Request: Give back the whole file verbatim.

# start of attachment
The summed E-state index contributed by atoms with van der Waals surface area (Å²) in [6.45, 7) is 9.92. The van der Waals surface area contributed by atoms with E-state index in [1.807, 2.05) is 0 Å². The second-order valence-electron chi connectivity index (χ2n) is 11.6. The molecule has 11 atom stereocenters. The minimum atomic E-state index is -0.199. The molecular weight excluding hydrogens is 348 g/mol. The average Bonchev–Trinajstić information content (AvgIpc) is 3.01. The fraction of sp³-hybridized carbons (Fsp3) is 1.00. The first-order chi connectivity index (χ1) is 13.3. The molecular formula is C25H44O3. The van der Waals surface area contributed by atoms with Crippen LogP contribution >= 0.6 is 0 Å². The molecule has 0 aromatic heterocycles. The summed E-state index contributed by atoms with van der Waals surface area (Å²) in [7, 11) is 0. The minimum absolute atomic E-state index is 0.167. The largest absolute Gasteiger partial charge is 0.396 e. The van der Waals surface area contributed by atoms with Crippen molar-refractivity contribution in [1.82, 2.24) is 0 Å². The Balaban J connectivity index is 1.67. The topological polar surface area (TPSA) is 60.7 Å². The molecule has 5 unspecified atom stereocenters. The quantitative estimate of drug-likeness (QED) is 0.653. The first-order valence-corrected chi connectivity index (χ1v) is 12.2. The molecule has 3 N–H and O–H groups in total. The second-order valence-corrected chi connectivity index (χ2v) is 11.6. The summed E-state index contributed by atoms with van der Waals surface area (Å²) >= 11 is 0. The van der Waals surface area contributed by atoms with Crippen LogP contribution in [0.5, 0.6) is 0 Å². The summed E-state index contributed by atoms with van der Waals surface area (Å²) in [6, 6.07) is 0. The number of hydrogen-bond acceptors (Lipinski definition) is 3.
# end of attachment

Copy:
The summed E-state index contributed by atoms with van der Waals surface area (Å²) in [6.45, 7) is 9.92. The van der Waals surface area contributed by atoms with E-state index in [1.807, 2.05) is 0 Å². The second-order valence-electron chi connectivity index (χ2n) is 11.6. The molecule has 11 atom stereocenters. The minimum atomic E-state index is -0.199. The molecular weight excluding hydrogens is 348 g/mol. The average Bonchev–Trinajstić information content (AvgIpc) is 3.01. The fraction of sp³-hybridized carbons (Fsp3) is 1.00. The first-order chi connectivity index (χ1) is 13.3. The molecular formula is C25H44O3. The van der Waals surface area contributed by atoms with Crippen LogP contribution >= 0.6 is 0 Å². The molecule has 0 aromatic heterocycles. The summed E-state index contributed by atoms with van der Waals surface area (Å²) in [7, 11) is 0. The minimum absolute atomic E-state index is 0.167. The largest absolute Gasteiger partial charge is 0.396 e. The van der Waals surface area contributed by atoms with Crippen molar-refractivity contribution in [1.82, 2.24) is 0 Å². The Balaban J connectivity index is 1.67. The topological polar surface area (TPSA) is 60.7 Å². The molecule has 5 unspecified atom stereocenters. The quantitative estimate of drug-likeness (QED) is 0.653. The first-order valence-corrected chi connectivity index (χ1v) is 12.2. The molecule has 3 N–H and O–H groups in total. The second-order valence-corrected chi connectivity index (χ2v) is 11.6. The summed E-state index contributed by atoms with van der Waals surface area (Å²) >= 11 is 0. The van der Waals surface area contributed by atoms with Crippen LogP contribution in [0.5, 0.6) is 0 Å². The summed E-state index contributed by atoms with van der Waals surface area (Å²) in [6, 6.07) is 0. The number of hydrogen-bond acceptors (Lipinski definition) is 3.